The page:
A Florida high school student was disciplined after a national atheist organization took offense when he concluded the morning announcements by saying, "God bless America."
A spokesperson for the Nassau County School District told me the student at Yulee High School deviated from the approved script on the morning of Feb. 9th and uttered the words "God bless America"—apparently causing angst among two atheist students.
"It wasn't part of the scripted morning announcements," district spokesperson Sharyl Wood said. "The principal took the appropriate steps in speaking with the student and disciplining the student."
Disciplining the student? What's the penalty these days for asking God to bless America—30 lashes?
Instead of reporting their angst to the principal, the atheist students reached out to the American Humanist Association. The AHA's legal arm—the Appignani Humanist Legal Center—fired off a testy letter to the principal and school district on the students' behalf.
"It is inappropriate and unlawful for a public school to start the school day with an official statement over the intercom stating, 'God bless America,' for such a statement affirms God-belief, validates a theistic worldview and is invidious toward atheists and other nonbelievers," the American Humanist Association wrote in a letter to the principal of Yulee High School.
The AHA said the student violated the Constitution and broke the law by invoking God's name over the public address system. They demanded the school immediately cease and desist under the threat of a lawsuit.
"The daily validation of the religious views of God-believers resigns atheists to second-class citizens," the AHA wrote in their letter. "Because attendance is mandatory, the students have no way of avoiding this daily message either."
Later that day—the AHA received a mea culpa from the principal assuring them such behavior would not happen again.
Here's the letter Principal Natasha Drake wrote to the AHA:
"Thank you for bringing this matter to my attention. I want to point out that the statement 'God bless America, keep us safe' that was made last week on the morning announcements was not approved by school Administration nor was it in the scripted announcements. The student on his own accord made the statement. I have called the student in this morning and directed him that at no time is he to add or take away from announcements that have been pre-approved and that if he did it again, he would no longer have the privilege of making the morning announcements. I am disappointed that the students who filed the complaint did not do so with me first, as I would have addressed it immediately. Once again, thank you for bringing this concern to my attention. It is our desire and intention to respect the beliefs and constitutional freedoms of all our students at Yulee High School."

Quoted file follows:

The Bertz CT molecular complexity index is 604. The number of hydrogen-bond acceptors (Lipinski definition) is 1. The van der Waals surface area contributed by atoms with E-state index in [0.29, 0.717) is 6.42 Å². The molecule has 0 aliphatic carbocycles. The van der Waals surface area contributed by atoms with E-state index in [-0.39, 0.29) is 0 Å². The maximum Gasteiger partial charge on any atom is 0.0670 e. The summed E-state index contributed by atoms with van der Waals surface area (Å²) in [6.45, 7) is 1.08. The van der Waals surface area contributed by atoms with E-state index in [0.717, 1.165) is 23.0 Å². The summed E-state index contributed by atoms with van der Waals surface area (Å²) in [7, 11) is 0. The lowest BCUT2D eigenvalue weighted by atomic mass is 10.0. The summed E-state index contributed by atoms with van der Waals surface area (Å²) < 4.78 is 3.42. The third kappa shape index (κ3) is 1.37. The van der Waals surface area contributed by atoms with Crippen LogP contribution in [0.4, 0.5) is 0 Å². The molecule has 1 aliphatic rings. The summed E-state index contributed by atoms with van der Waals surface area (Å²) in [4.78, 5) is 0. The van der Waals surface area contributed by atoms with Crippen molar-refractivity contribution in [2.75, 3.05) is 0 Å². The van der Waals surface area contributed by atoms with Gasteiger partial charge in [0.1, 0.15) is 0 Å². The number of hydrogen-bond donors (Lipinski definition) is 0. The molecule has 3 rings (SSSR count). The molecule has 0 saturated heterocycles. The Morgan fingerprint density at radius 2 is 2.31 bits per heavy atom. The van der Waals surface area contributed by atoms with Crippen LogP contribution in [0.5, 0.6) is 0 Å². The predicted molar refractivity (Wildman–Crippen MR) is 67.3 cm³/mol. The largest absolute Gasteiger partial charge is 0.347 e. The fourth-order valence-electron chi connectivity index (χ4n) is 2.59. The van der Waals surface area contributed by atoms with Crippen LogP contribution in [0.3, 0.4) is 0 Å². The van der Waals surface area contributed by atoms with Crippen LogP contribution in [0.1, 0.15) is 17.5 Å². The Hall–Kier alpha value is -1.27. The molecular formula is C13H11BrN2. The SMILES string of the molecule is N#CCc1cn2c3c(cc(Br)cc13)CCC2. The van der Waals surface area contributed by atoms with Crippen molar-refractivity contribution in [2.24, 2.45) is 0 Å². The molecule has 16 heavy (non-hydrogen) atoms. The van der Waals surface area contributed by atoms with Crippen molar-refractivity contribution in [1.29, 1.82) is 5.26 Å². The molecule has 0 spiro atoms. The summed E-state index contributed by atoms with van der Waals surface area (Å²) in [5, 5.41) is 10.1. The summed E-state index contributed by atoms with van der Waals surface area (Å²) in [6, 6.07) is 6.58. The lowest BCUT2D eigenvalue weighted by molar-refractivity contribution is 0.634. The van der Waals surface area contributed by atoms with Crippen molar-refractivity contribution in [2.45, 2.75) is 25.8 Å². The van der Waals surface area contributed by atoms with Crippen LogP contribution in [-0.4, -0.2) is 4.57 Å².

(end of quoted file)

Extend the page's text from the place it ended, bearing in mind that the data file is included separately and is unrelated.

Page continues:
So why in the world does the school district have a problem with God blessing America?
"As an official representative of a governmental agency, schools aren't allowed to promote or inhibit religion," Wood told me. "Individual students are certainly permitted to express their religious beliefs but not on behalf of the governmental body."
She explained that once the student delivered the morning announcements, the student became a representative of the government and therefore invoking God to bless our fruited plain became a no-no.
"We can't say God bless America or hail to Muslims—nobody can get up there and say there is no God," Wood explained. "We have respect for all people's faiths and religions."
The school district is also a frustrated that the atheist students declined to speak directly to school leadership. However, the kids apparently feared repercussions.
"We have an anonymous tip line the students could have used to make a report," Wood said.
Of course they do—because you never know when you might need to report a student for suddenly shouting, "Bless you," after a teacher sneezes.
I asked Jeremy Dys, an attorney with Liberty Institute to weigh in on this nonsense and he said the atheists don't have a prayer.
"Whether a student is being patriotic or engaging in religious speech, there is no law in this country forbidding a student from telling his or her classmates, 'God bless America,' and it is illegal for a school to censor a student for doing so," he said.
Dys also wonders why atheists are so hell-bent on trying to censor the patriotic speech of a red-blooded American high school student.
"Regardless of this attempt by secularists to whitewash over this demonstration of patriotism by a teenager, America's students do not give up their right to free speech and the expression of their religious beliefs when they go to school," he said.
I'd still like to know how they disciplined the morning announcement reader for such an egregious act—but the district spokesperson refused to tell me.
Lord love 'em but I'm not sure what's worse—perpetually offended atheists or constitutionally ignorant educators.
Todd Starnes is host of "Fox News & Commentary," heard on hundreds of radio stations. Sign up for his American Dispatch newsletter, be sure to join his Facebook page, and follow him on Twitter. His latest book is God Less America.
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